Dr. Lorie Huston’s interview with Iams/P&G Science Relations Manager, Marcie Campion, PhD, presents the view of pet food as seen from a major pet food company.  In “Pet Food Quandry: What’s Best for Dogs and Cats“,  Campion talks about the use and purpose of grains in pet food, what by-products are, and how personal food philosophies have created markets for products without grains, or by-products. Helping pets with new formulations serves this trend. She has been in the industry for 20 years. This is book-ended by Mary Haight’s “Pet Food, Can You Handle the Truth?” interview with Susan Thixton of, helping pets as an intrepid unofficial investigator of pet food, it’s processing and ingredients for nearly 20 years who advises there are no standardized quality controls for the use and disposition of by-products in pet food, offering facts from the FDA as support. She was invited and welcomed at the recent Western Veterinary Conference to speak to vet school students on pet food. Conclusion: Our food chain needs help!


5.  Most Helpful

Dr Lorie Huston’s wonderful interview with Jillian Myers “Pet First Aid and CPR: Would You Know How To Save Your Pet in An Emergency?” says it all.  How can you get more helpful than saving lives?  Knowing how to act in an emergency and when CPR is appropriate will prepare you – and there is nothing like helping pets by being prepared in an emergency. This is a important discussion to follow, which also shares how to do a nose to tail assessment and spot indicators that something is not quite right. Prevention is what we all want, not the emergency situation where it is easy to be shocked into inaction if not prepared. If you haven’t taken that class on pet CPR, when you listen to this podcast you may find yourself searching the net for what’s available locally.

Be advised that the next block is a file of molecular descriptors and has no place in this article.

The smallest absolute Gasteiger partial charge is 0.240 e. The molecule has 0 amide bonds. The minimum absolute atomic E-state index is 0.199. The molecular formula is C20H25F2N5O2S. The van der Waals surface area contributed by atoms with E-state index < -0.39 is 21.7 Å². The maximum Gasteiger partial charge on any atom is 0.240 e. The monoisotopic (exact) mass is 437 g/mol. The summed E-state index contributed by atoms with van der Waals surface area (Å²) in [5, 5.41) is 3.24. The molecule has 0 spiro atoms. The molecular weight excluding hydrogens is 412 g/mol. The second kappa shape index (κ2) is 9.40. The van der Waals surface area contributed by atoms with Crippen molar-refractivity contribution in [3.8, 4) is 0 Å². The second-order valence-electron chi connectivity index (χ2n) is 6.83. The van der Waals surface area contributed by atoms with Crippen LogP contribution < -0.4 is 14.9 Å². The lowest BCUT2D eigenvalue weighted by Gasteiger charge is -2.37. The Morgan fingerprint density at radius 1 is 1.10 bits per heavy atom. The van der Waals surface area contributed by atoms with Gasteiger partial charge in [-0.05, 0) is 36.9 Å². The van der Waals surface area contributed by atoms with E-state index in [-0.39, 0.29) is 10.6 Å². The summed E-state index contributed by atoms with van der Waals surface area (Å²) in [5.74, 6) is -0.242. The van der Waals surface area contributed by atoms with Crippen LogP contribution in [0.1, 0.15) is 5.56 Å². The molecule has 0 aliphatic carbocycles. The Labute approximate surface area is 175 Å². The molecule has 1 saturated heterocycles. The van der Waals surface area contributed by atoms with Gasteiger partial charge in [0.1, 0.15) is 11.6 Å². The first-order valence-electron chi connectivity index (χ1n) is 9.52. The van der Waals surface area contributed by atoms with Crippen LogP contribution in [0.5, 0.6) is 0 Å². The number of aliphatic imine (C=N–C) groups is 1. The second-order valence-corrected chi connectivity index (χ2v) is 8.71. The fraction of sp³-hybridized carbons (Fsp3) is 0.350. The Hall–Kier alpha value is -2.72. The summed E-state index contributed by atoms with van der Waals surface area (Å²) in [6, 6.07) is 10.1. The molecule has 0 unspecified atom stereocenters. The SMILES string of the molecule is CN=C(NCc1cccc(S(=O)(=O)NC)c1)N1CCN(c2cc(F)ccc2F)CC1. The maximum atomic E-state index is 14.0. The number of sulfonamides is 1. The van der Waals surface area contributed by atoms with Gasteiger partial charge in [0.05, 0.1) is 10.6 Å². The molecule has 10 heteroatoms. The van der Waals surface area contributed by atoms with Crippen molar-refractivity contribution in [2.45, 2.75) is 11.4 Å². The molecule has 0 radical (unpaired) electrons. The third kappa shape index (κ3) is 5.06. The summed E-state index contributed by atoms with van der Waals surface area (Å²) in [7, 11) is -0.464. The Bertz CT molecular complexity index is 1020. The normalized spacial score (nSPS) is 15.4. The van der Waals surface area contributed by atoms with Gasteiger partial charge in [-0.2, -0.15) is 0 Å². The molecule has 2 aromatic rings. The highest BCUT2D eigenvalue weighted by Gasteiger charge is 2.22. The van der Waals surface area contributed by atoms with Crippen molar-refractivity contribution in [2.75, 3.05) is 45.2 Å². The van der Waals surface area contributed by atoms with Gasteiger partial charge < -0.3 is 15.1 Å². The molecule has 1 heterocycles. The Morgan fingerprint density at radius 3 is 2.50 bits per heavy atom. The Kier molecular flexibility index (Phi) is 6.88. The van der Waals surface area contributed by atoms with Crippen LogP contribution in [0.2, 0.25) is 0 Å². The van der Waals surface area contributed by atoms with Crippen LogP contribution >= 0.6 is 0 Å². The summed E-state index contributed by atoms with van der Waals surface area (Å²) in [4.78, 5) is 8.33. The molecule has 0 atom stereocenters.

6.  Did not get enough love

Edie Jarolim’s interview with the Irish cowboy, Michael McCormick, “Running a Pet-Friendly B&B” found her delighted by the skill and panache demonstrated at the Lazy Dog Ranch. But it needs more love! Michael and Catherine McCormick are charming hosts who have 35 years in the hospitality business. With three residents dogs who work helping pets get to know the lay of the land, two horses and many canine guests who can explore in the safety of a fully fenced property, there’s always plenty to do.  Located in Southern Arizona, this is the only Inn in the famous birding conservation area there. There are no weight limits for dogs and each room is allowed three!  Now *that* is what I call pet-friendly.  We thought this deserved another listen.


7. Post Most Proud of

Eric Goebelbecker’s Pet Play Therapy with Dr Rise VanFleet talks about her program helping pets help at risk children.  Dogs who are not only suited to but happy working with these children are integrated into play therapy to help the emotionally troubled open up and better communicate with the therapist. This therapy is useful for many issues, some of which are discussed in the podcast.  Rise VanFleet gave generously of her time and helped us see another aspect of all that dogs do for us. More lessons learned. Dr. VanFleet is an internationally known, award winning psychologist and we were pleased and proud to have her as our guest.


So, tell us, what were some of your favorites? Which one stuck in your mind as maybe helping pets the most?  What would you like to hear about? If you are new, you may want to hit the itunes button to the right and download our playlist to your device.  As we look forward, September will see a branching out at Animal Cafe to include animals and the environment.  Stay tuned!